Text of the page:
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In addition, the loss of prestige and esteem for democracy and the rule of law, mistrust of the elites, and the fragility and fragmentation of political parties that have been generated in this 21st century contributed to giving anti-politics more and more vigor. in the West.

With regard to the PUSC, the deterioration was accelerated by the persecution of former presidents in 2004. I voluntarily resigned from the General Secretariat of the OAS and returned to face the courts. I was acquitted 12 years later.

The PAC grew stronger with its anti-political rhetoric and won the 2014 presidential election in the second round against the PLN.

Thanks to a radical division of the electorate on family issues, in 2018 the PAC and an evangelical party that had had very limited votes in previous elections remained for the ballotage. The PLN and the PUSC were in third and fourth place. And the PAC repeated its victory, which shortly before the first round had the support of very few voters.

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Now in 2022, in the first round, the PAC did not obtain a single representative for the Legislative Assembly; The PUSC, which had grown in 2018, decreased its electoral flow by a quarter, remaining in fifth place after two new parties; the Nueva Republica evangelist who ranked third with the candidate who had placed first in the first round of 1998; and the Progressive Liberal Party that registered for the first time for those elections. The PLN was in first place with a difference of 10.56 percentage points and 192,809 votes over the second place, occupied by the Partido Progreso Social Democrático (PPSD).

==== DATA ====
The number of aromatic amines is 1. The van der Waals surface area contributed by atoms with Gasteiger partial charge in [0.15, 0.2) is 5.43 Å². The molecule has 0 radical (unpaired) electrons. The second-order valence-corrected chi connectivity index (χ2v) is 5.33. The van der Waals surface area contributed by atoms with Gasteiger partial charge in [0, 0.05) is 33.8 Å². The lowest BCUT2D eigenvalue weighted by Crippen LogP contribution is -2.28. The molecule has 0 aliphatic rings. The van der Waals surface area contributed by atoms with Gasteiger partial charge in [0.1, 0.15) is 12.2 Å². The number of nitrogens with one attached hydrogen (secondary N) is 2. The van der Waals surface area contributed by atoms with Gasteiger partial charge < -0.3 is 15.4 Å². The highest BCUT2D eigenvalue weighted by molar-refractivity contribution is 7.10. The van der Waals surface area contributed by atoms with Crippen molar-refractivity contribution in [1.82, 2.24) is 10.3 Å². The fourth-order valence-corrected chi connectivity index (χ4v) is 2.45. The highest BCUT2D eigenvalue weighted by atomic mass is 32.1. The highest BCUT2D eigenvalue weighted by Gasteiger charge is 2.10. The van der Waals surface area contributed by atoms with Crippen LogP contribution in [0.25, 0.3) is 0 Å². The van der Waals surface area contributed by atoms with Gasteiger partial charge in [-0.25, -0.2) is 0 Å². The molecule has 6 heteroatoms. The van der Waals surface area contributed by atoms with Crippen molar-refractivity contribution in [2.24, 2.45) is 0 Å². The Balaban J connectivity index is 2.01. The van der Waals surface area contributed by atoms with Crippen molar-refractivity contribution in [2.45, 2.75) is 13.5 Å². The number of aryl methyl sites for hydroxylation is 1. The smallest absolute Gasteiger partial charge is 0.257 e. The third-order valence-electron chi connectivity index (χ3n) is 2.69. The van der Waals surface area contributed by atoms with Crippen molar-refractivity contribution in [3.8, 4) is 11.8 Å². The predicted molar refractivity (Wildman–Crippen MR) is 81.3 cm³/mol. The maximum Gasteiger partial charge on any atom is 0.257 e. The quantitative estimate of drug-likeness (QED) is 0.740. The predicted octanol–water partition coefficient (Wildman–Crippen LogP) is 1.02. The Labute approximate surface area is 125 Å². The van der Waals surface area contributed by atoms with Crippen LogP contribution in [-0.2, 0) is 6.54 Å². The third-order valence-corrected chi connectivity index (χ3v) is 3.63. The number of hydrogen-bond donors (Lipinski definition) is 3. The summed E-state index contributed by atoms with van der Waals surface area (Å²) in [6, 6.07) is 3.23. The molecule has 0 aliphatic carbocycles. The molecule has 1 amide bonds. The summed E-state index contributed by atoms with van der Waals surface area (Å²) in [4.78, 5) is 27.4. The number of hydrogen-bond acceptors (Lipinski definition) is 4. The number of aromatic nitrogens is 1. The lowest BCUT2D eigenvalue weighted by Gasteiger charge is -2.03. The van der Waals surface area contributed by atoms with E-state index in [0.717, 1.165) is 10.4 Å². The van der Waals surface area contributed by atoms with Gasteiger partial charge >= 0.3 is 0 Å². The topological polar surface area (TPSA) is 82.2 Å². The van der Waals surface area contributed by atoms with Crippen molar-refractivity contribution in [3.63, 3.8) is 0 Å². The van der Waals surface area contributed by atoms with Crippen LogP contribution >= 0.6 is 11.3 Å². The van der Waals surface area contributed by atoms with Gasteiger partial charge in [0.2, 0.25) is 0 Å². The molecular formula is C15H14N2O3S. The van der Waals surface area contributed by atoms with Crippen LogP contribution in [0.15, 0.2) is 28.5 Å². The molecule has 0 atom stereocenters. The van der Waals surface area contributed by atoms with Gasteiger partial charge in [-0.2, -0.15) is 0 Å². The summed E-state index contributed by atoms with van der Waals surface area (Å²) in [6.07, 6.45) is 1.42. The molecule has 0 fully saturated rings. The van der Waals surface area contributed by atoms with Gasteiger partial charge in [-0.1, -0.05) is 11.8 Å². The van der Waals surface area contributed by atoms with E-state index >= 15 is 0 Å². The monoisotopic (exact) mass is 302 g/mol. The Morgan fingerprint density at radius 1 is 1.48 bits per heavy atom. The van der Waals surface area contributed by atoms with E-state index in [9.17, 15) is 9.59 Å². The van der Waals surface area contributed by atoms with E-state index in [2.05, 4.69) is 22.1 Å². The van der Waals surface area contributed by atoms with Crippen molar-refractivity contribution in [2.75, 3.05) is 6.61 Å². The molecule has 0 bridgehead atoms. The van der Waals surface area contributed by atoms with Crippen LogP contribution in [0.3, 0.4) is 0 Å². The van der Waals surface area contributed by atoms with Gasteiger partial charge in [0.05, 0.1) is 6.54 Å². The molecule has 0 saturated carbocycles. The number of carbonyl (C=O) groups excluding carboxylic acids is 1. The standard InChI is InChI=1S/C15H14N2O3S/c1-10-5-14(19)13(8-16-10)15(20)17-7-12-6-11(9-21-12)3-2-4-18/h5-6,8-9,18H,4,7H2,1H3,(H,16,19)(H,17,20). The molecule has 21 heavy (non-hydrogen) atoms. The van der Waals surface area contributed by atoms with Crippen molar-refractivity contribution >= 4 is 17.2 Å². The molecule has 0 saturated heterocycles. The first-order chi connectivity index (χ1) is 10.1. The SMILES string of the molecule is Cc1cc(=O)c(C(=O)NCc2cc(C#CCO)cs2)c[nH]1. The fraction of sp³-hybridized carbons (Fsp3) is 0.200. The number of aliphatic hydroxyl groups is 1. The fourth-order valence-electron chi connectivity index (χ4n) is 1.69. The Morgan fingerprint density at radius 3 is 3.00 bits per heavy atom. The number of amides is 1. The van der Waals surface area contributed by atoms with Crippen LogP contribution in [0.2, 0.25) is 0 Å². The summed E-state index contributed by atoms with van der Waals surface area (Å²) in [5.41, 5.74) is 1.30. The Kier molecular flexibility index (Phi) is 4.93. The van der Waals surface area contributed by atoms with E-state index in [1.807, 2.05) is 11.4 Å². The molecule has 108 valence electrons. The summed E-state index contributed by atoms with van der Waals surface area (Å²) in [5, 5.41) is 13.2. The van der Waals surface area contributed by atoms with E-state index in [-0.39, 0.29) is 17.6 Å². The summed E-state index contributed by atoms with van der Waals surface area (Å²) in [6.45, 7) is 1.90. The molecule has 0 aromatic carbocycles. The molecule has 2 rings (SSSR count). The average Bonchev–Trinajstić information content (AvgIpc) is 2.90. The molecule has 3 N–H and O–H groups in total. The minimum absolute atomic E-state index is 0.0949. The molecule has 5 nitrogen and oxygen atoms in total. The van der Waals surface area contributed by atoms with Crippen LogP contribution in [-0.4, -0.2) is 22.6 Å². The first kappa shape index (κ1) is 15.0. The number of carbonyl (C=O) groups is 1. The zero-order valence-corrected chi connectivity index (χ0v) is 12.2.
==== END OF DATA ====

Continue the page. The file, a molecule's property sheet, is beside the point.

In the ballotage, the PPSD with its candidate Rodrigo Chaves defeated the PLN with an advantage of 5.6 percentage points, which corresponds to 109,538 votes. But it has only 10 of the 57 legislators that make up the Legislative Assembly and were elected in the first round.

The PPSD was established by its Constituent Assembly after the 2018 elections on May 20 of that year. By then its candidate and current President-elect lived outside the country and had no role in its constitution.

The fragility and division that political parties have experienced is evident.

What alternatives are glimpsed for the Costa Rican political system?

I offer four:

  1. That the electoral system change to a semi-parliamentary one to facilitate the constitution of governments that have the support of a parliamentary majority, as I have proposed since 2001.
  2. That the electoral processes gradually shape a bipartisan reality that makes our presidential system.
  3. That we continue as in the last processes with shell political parties, that are used by different candidates to face each other in the elections, and governments with little popular support are given and,
  4. That an illiberal populism captures the government and we fall little by little in an autocracy.

I am confident that the strength of our institutions and the maturity of our people will lead us in one of the first two directions.

Translated and adapted from the opinion article by former president of Costa Rica, Miguel Ángel Rodríguez, on Infobae.com. Read the original in Spanish here